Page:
DeVos Center for Interprofessional Health will help meet changing needs of health care industry
Grand Valley State University's new Daniel and Pamella DeVos Center for Interprofessional Health (DCIH) is addressing the ever-changing needs of health care education, said President Philomena V. Mantella during a dedication ceremony for the new health building.
About 400 community members and donors attended the November 3 event to celebrate DCIH, which opened in May on Grand Valley’s Health Campus on Medical Mile in downtown Grand Rapids.
Mantella said the dedication was a celebration of GVSU’s partnership with the community and the state.
“Because of your support, we can better prepare our students, increase the number of graduates and keep up with the many programmatic needs of the health care systems,” Mantella said.
In addition to supporting health majors, Mantella said students from health-adjacent programs such as social work, criminal justice, biomedical engineering, and hospitality and tourism management will also learn and collaborate in the new health building.
“There is also expansive space for our industry partners to work with computer science graduate students and faculty in the GVSU Applied Computing Institute,” said Mantella. “And, there is new space to support student veterans in The Peter Secchia Family Military and Veterans Lounge.”
Daniel and Pamella DeVos were the lead donors for the center, with another 700 donors providing more than $20 million. The State of Michigan provided $29 million for the $70 million project.
Dan DeVos thanked donors who supported the facility, saying it will have a significant impact on Grand Valley students and the quality of care for the broader community.
“We felt drawn to the opportunity to help Grand Valley bring even more high-caliber talent to the region,” he said. “We were also captivated by the idea of interprofessional training that prepares students to work in patient-centered teams, which is clearly the future of health care.”
Pamella DeVos said it was a privilege to serve on the art advisory committee for the center. “From the beginning, Dan and I have supported and taken interest in many aspects of this new building, from the advanced learning technology to the beautiful art which has been installed throughout the hallways and classrooms,” she said. “We intentionally selected pieces we believed would resonate with students and provide them with inspiration in their learning journeys.”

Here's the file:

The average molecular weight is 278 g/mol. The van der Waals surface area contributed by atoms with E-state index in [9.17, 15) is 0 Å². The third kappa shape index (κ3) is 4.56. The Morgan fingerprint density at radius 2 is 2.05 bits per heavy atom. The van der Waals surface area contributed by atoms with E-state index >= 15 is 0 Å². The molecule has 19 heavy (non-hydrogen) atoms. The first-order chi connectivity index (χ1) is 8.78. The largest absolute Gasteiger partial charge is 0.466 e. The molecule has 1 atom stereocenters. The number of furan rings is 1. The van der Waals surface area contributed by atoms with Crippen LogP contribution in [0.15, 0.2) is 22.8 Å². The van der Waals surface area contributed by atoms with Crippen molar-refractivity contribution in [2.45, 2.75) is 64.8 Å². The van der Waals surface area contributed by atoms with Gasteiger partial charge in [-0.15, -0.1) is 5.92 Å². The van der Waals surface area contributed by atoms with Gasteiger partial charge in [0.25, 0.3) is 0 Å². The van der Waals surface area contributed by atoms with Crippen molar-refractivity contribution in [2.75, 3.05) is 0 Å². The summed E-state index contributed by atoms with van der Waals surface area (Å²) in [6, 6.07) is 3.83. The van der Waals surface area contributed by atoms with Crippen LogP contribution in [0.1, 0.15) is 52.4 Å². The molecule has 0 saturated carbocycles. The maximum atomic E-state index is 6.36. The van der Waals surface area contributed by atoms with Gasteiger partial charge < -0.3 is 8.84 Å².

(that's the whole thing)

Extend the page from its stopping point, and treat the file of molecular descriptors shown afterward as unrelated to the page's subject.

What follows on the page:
DCIH includes one of the largest interprofessional, comprehensive, state-of-the-art simulation centers in Michigan. Highlights include electronic 3D modeling and imaging of the body and its organs, plastinated specimens, a virtual anatomy table and classrooms with interactive walls and floors.
Katie Branch, director of Simulation, said since DCIH opened, GVSU has received calls for tours from institutions throughout the country. She said students from more than 20 health-related academic disciplines come to the simulation spaces to perfect their clinical, therapeutic, communication and physical assessment skills.
“It took the foresight and input of GVSU leadership, faculty, staff, community members, donors and especially students to create a facility that inspires curiosity and fosters innovation,” Branch said.
Zoie Hulst, a senior in the physician assistant studies program, said DCIH provides an environment to create interprofessional relationships with a diverse group of future medical professionals. She said she is learning the most in the simulation center.
“Everything about these simulations is real, right down to my adrenaline,” said Hulst. “Simulation provides the space to work through my adrenaline and work on my critical thinking skills in extremely high-stake cases without someone’s life on the line.”
DCIH has 17 classrooms and 12 interactive laboratories equipped to create interprofessional team environments and encourage collaboration.
Nursing student Jared Gordon said it’s clear students were kept in mind during the designing of the health building.
“The simulation labs give us a safe but realistic environment to test our knowledge and skills in situations we will encounter as nurses,” he said. “The soundproof study rooms and giant whiteboards are great for mapping out important concepts, and I love reserving them with my nursing friends before a big exam.”
More than 400 works of art are on display inside DCIH, with contemporary glass artworks on every floor. The highlight of these works is a piece by world-renowned artist Dale Chihuly. The glass piece, entitled Laker Blue and Opaline Persian Chandelier, is representative of the artist’s Persian series.
Nathan Kemler, director of Galleries and Collections at GVSU, said community, empathy and innovationwere some of the central themes identified for artwork in the building.
“It was important to talk about health from a holistic perspective. From the Flint water crisis and teen homelessness to gender identity and systemic racism, these stories provide important perspectives that help our learners grow in empathy and understanding of mental and physical health,” he said.
DCIH is the third and flagship building on the Health Campus, joining the Cook-DeVos Center for Health Sciences and Raleigh J. Finkelstein Hall.